Incurable Japanese Encephalitis Threatens India

Health Care Comments Off

A four-year-old girl in Manipur in July 2016 suffered convulsions, high fever, and bouts of unconsciousness succumbing to Japanese encephalitis (JE), leading to the first death in the state from the viral brain infection that is transmitted by the Culex mosquito since 2010.

Japanese Encephalitis is the main cause of brain inflammation (viral encephalitis) in Asia. Fatality rates for severe infections according to the WHO are between 20-30%. Even when treated, it leaves serious neurological effects particularly in children and about 30-50% of survivors struggle to walk or contract other cognitive disabilities.

The virus appeared previously in Odisha in October 2012 after two decades, when 272 cases were reported and 24 deaths were registered. 626 symptomatic JE cases were estimated in Kushinagar Uttar Pradesh in 2012, with 139 confirmed cases, according to the Public Health Foundation of India.

The virus has a tendency to move to areas where there is stagnant water in paddy fields and also develops new habitats. Some subgroups of the Culex mosquitos have been found along the Yamuna banks in vegetation, confirmed the National Vector Born Disease Control Program (NVBDCP).

A 2016 Journal of Paediatrics study showed that the unofficial count of JE cases could be significantly higher than the reported data.

Routine immunisation covers JE in 197 districts with two doses administered over 18 months, and has proven successful mostly in South India (Andhra Pradesh, Karnataka, Tamil Nadu) and some districts of Bihar and Uttar Pradesh.

2-18 years age: Consume less than 6 teaspoons of added sugars in a day

Health Care Comments Off

Children aged 2-18 years should consume less than 6 teaspoons of added sugars a day and less than 8 ounces of sugar-sweetened drinks a week, an IMA-Heart Care Foundation of India statement advises.

Table sugar, fructose and honey, sugar used in processing and preparing foods or beverages or sugars added to foods at the table, or eaten separately are added sugars.

Children younger than 2 years should not consume added sugars at all.

This advisory is in line with American Heart Association guidelines published August 22 in the journal Circulation.

Regular consumption of foods and drinks high in added sugars can lead to high blood pressure, obesity and diabetes.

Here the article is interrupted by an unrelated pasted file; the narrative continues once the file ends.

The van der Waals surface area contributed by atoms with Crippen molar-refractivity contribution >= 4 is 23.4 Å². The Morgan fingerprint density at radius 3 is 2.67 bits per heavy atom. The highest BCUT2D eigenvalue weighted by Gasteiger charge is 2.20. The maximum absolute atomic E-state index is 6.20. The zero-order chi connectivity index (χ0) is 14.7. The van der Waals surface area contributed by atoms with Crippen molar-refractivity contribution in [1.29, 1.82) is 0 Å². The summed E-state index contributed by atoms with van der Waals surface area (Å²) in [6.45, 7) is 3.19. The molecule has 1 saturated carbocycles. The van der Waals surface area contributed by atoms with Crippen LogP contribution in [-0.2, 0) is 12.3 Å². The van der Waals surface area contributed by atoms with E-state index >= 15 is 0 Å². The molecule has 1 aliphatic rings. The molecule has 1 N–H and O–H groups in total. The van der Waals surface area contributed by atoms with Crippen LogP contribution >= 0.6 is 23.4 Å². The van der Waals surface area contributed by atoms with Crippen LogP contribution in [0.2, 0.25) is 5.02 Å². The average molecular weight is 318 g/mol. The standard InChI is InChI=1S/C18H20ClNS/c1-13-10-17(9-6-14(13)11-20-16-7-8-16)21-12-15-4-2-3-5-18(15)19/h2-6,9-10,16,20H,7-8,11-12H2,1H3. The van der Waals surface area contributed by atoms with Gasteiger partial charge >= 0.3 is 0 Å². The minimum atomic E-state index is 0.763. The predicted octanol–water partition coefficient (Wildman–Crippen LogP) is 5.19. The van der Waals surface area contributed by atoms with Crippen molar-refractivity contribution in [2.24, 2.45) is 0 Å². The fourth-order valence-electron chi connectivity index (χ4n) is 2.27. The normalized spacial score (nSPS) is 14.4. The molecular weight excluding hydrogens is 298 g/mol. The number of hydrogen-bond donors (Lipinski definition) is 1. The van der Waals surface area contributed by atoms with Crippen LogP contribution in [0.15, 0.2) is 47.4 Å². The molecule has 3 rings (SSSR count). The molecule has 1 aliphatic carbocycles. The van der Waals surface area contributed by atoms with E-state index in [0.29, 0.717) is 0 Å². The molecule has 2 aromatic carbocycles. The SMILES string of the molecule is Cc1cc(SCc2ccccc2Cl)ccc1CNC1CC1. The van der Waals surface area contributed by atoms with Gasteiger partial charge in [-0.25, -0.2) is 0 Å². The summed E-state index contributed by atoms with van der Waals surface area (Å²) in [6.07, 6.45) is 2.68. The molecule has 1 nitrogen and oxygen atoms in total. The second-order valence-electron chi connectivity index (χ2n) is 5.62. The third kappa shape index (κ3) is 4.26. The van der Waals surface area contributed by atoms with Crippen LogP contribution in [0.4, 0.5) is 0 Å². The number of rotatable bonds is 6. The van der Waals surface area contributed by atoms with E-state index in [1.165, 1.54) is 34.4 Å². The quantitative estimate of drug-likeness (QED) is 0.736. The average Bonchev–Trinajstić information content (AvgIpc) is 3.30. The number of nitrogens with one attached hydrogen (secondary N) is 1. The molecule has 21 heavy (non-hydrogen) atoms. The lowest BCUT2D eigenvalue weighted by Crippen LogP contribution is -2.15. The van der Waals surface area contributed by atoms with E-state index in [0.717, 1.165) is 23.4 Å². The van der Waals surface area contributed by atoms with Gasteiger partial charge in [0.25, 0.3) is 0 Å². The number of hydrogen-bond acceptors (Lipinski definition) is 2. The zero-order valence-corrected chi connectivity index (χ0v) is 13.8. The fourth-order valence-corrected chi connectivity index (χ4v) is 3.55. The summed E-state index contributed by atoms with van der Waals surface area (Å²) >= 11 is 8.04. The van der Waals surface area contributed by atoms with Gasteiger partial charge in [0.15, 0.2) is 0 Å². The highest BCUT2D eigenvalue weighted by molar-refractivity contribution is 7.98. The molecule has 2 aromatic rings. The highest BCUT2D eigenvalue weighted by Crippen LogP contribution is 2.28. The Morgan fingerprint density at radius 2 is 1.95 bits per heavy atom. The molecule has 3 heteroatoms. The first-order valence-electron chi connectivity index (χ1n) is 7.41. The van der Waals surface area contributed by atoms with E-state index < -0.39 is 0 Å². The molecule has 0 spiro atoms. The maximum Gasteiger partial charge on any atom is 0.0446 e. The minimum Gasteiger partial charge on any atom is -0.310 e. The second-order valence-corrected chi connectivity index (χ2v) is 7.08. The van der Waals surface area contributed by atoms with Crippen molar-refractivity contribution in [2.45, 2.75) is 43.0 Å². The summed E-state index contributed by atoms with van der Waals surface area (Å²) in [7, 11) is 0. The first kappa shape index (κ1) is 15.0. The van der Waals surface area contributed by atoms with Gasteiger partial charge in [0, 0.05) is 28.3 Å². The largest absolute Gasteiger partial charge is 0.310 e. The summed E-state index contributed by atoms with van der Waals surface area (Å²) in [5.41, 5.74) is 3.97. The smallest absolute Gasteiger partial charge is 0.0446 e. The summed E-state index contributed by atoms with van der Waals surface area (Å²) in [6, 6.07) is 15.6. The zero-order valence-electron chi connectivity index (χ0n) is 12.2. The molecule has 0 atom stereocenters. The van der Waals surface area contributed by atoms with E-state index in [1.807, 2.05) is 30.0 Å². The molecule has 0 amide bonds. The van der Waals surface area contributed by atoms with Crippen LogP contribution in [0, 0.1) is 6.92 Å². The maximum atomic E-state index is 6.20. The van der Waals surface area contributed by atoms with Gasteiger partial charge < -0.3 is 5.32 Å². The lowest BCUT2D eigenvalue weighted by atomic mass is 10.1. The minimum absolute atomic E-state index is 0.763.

Sugars remain a commonly added ingredient in foods and drinks.

Starting in July 2018, food products sold in the United States will have to list the amount of added sugars on the Nutrition Facts Panel.

Sepsis is a Medical Emergency

Health Care Comments Off

Dr KK Aggarwal

[IMA White paper]

1. 72% of patients with sepsis, a fast-moving deadly illness, are seen by doctors in recent past representing missed opportunities to catch it early or prevent it.
2. Common conditions leading to sepsis are pneumonia and infections of the urinary tract, skin and gut
3. There is no specific test for sepsis and symptoms can vary, which means it is often missed. Three is no standard definition also.
4. Preventive Flu, meningococcal & pneumonia vaccines and washing hands can help
5. As over CDC over 258,000 Americans die of sepsis annually more than deaths from heart attack.
6. Sepsis is most common among older people, the very young and those with compromised immune systems 7. The condition can rapidly advance to septic shock
8. In 2011, sepsis was the No. 2 reason for readmissions, following congestive heart failure. {BMJ]
9. When sepsis is caught early, prognosis is very good, but mortality climbs to 25 to 30 percent for severe sepsis and 40 to 70 percent if septic shock occurs.
10. “Early” can mean within a matter of hours.
11. In septic shock chances for survival decrease 7.6 percent for every hour that it goes untreated.
12. Warning signals are fever, elevated heart rate, elevated respiration, low blood pressure and mental confusion that worsens within a few hours
13. Once in sepsis address low blood pressure by administering fluids or by IV drugs to constrict blood vessels and raise blood pressure.
14. Start broad-spectrum antibiotics till cultures are available
15. Outcome depends on fluids, blood pressure, antibiotics, source control and underlying health status.

« Previous Entries